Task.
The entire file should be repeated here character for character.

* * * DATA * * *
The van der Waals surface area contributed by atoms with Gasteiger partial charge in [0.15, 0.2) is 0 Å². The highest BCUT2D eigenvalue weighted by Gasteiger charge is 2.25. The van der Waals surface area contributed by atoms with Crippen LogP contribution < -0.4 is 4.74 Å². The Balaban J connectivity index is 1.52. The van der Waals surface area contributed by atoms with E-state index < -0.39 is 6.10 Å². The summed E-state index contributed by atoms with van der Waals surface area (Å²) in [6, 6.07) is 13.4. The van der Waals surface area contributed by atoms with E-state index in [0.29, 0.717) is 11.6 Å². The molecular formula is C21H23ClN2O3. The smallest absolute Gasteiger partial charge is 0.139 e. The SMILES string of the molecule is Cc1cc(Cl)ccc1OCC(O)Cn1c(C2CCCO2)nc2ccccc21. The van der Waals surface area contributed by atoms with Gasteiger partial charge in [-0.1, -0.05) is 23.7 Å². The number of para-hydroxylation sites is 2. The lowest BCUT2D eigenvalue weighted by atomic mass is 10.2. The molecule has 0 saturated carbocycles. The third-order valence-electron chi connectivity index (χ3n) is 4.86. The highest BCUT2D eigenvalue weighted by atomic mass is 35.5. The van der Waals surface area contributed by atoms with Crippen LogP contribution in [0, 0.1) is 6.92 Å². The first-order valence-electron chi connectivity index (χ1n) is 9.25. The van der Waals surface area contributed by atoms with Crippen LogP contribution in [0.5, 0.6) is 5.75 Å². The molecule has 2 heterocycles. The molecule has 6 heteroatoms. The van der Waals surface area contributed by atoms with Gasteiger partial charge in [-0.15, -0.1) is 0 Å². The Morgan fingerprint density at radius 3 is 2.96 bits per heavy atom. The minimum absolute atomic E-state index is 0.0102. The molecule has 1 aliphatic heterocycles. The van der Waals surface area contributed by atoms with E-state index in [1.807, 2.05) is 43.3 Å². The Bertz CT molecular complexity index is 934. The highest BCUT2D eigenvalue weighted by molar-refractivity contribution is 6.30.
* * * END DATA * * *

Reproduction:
The van der Waals surface area contributed by atoms with Gasteiger partial charge in [0.15, 0.2) is 0 Å². The highest BCUT2D eigenvalue weighted by Gasteiger charge is 2.25. The van der Waals surface area contributed by atoms with Crippen LogP contribution < -0.4 is 4.74 Å². The Balaban J connectivity index is 1.52. The van der Waals surface area contributed by atoms with E-state index < -0.39 is 6.10 Å². The summed E-state index contributed by atoms with van der Waals surface area (Å²) in [6, 6.07) is 13.4. The van der Waals surface area contributed by atoms with E-state index in [0.29, 0.717) is 11.6 Å². The molecular formula is C21H23ClN2O3. The smallest absolute Gasteiger partial charge is 0.139 e. The SMILES string of the molecule is Cc1cc(Cl)ccc1OCC(O)Cn1c(C2CCCO2)nc2ccccc21. The van der Waals surface area contributed by atoms with Gasteiger partial charge in [-0.1, -0.05) is 23.7 Å². The number of para-hydroxylation sites is 2. The lowest BCUT2D eigenvalue weighted by atomic mass is 10.2. The molecule has 0 saturated carbocycles. The third-order valence-electron chi connectivity index (χ3n) is 4.86. The highest BCUT2D eigenvalue weighted by atomic mass is 35.5. The van der Waals surface area contributed by atoms with Crippen LogP contribution in [0, 0.1) is 6.92 Å². The first-order valence-electron chi connectivity index (χ1n) is 9.25. The van der Waals surface area contributed by atoms with Crippen LogP contribution in [0.5, 0.6) is 5.75 Å². The molecule has 2 heterocycles. The molecule has 6 heteroatoms. The van der Waals surface area contributed by atoms with Gasteiger partial charge in [-0.15, -0.1) is 0 Å². The Morgan fingerprint density at radius 3 is 2.96 bits per heavy atom. The minimum absolute atomic E-state index is 0.0102. The molecule has 1 aliphatic heterocycles. The van der Waals surface area contributed by atoms with E-state index in [1.807, 2.05) is 43.3 Å². The Bertz CT molecular complexity index is 934. The highest BCUT2D eigenvalue weighted by molar-refractivity contribution is 6.30.